As I’ve mentioned in previous recent reviews, I’m currently working through a years-old backlog of album reviews, as I’m again finding time to write semi-regularly. This spot in my review queue had been reserved for Jimmy Lee Morris‘ 2018 release Last of the Tall Ships, which I quite enjoyed getting to know. (Personal favorites from that release were “Buying Time” and “Something About You.”) But Jimmy continues recording, so instead I’ll be taking a look at the January 2020 release, Jumping Flying Falling. Technically, it’s not the newest Jimmy Lee Morris album. That distinction would fall to his July 6th release, Distant World, on which Jimmy re-imagines songs from his early-’00s band The Collaborators. Or perhaps Jimmy Lee Morris, a sort of greatest hits collection released on July 20th. But Jumping Falling Flying remains his most recent release of new songs, so here’s a review of this latest release of new originals from a talented singer-songwriter.
Album Review of Jimmy Lee Morris: Jumping Falling Flying
The Jimmy Lee Morris albums I’ve heard since I first reviewed his music a mere four years ago have been hooky, mellow, and pop-folky. This disc infuses a bit more rock ‘n roll than the others. It’s all very much in-style for Jimmy, not a surprising departure; in fact, there was a bit of this on Last of the Tall Ships. Jumping Falling Flying is more just a nudge toward the rockin’ end of the Jimmy Lee Morris musical canvas, and it’s always fun when a favorite artist explores his various influences. Though it was released in January, Jumping Falling Flying is an ideal collection of laid-back yet energetic, song-driven, light summer rock music. And again I mention the hooks. As soft-touch as Jimmy Lee’s music is, his discs are chock-full of hooky earworms.
Album-opener, title track “Jumping Falling Flying,” gets things started in the right, energetic direction. Old-style rock organ in support of a steady rock rhythm and occasional sunny guitar lick that amply serves as a hook, supporting a light, airy melody and vocal. Indeed, the first of many new favorites on this recording.
“All These Things” again leans on the rock guitar as a bit of a distorted light-rock backdrop framing Jimmy Lee’s emotional, memorable, insightful vocals and lyrics.
Next up, it’s sock hop time. “Rock and Roll Party” is a throwback. The sort of catchy golden oldies-style rock song made modern, as you might expect from Huey Lewis. With an opening riff straight from the Happy Days jukebox or the Hill Valley High School “Enchantment Under the Sea” dance, you’ll be twisting, watusi-ing, and getting down while listening to classic axework on this fun third track. Tune in Saturday, via time machine, to hear Dick Clark introduce this one on American Bandstand.
Time to catch your breath? Nope. “Big Shot” is a country-rock saloon number with some surf-rock guitar. Jimmy Lee Morris’ songs are versatile, maintaining a signature vibe across a wide variety of arrangements. Four songs in, and it’s becoming apparent there’s no point in trying to predict what’s next on this fun ride. Sure, the turns are smooth and comfortable, sometimes subtle, but the highway isn’t straight.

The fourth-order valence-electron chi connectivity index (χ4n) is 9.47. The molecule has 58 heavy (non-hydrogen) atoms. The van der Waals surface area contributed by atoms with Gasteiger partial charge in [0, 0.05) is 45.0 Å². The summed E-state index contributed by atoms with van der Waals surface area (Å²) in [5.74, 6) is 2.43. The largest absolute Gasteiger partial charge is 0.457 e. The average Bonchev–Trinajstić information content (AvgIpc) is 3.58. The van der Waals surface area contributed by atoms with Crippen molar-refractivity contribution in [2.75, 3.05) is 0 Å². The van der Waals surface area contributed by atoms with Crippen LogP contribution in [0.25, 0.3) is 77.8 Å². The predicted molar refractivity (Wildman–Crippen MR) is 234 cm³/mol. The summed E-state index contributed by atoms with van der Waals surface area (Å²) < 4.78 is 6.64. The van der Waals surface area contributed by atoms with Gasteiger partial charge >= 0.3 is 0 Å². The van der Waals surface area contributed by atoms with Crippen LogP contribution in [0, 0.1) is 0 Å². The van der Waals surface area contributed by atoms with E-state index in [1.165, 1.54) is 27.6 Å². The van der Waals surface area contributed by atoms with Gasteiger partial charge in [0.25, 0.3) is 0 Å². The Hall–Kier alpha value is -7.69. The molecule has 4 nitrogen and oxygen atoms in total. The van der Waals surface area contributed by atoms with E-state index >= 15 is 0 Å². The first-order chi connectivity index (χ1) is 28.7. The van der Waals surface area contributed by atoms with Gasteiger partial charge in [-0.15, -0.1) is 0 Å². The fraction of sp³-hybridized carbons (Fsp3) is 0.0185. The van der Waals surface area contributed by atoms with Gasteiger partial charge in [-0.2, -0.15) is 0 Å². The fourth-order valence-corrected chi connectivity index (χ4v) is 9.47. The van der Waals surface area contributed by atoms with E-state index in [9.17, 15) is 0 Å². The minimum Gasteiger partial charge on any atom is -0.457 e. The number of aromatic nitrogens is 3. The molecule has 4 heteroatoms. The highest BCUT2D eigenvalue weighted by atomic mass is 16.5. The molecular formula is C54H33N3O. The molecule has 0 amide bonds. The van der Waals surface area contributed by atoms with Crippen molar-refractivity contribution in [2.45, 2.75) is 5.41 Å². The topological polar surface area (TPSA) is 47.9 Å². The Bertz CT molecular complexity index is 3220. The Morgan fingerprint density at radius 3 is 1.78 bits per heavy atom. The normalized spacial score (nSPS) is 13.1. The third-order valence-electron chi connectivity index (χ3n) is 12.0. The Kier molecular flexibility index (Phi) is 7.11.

“White Witch and the Highwayman” and its harmonica introduce a lively, mid-tempo Americana flavor to the record. This recalls several previous Jimmy Lee Morris songs, painting pictures and telling tales with its lyrics, an exceptionally emotive spoken-word vocal delivery steering the ship. I’m wondering if “Wilderness Wood,” a title song from an old album, might hold up well under a similar musical arrangement. I’m betting it would. But this is “White Witch and the Highwayman,” a fun frolic at song number five.
Starting the back side of the album, “Love and Lies” hints at a light Grateful Dead vibe while pleasantly, wistfully reminiscing.
“À La Tienne” and “Look up to the Sky” mark a return a Jimmy Lee Morris style more akin to that we’ve reviewed frequently here at the Blog. Mellow, emotional light folk strummers with pop influence. Pleasant, comfortable, and enjoyable.
“Not Going Back” has a little of Tom Petty and the Heartbreakers’ jangly rock vibe to it. A mischievous glint runs through the delivery and musical arrangement. The song moves; it’s what I refer to as a traveling song. Maybe something George Thorogood would play if in a really laid-back mood, or maybe a semi-mellow Jeff Healey track from the Road House soundtrack. But nah, it’s still quintessential Jimmy Lee Morris. Yet another style of arrangement but still part of a cohesive collection.
And, finally, “It Always Rains Around Here.” A bit of a Randy Newman vibe to this toe-tapper. A pleasant song that’ll put a smile on your face, and a terrific way to close the album satisfyingly.
I must say, as a complete package, Jumping Falling Flying is a particularly interesting Jimmy Lee Morris disc. It holds together well, and the album is a journey, traveling through a variety of rock, folk, and even country influences. If you’ve dug his past work, this collection is a must-have. And if you’ve yet to sample some Jimmy Lee Morris music, this album would be a mighty fine place to start.
Well, first of all, Jimmy Lee Morris has been active. Jumping Falling Flying was only released in January, and it’s already four-deep on Jimmy Lee’s Bandcamp page, after the aforementioned greatest hits album, the reimagination of his work with The Collaborators, and and actual old album from The Collaborators. It has been a busy release schedule for Jimmy Lee Morris this year, but yes, Jumping Flying Falling remains his most recent album of new originals.
Obviously, gigs are in short supply now, but when they’re happening again, you can find Jimmy Lee’s performances at his Facebook page.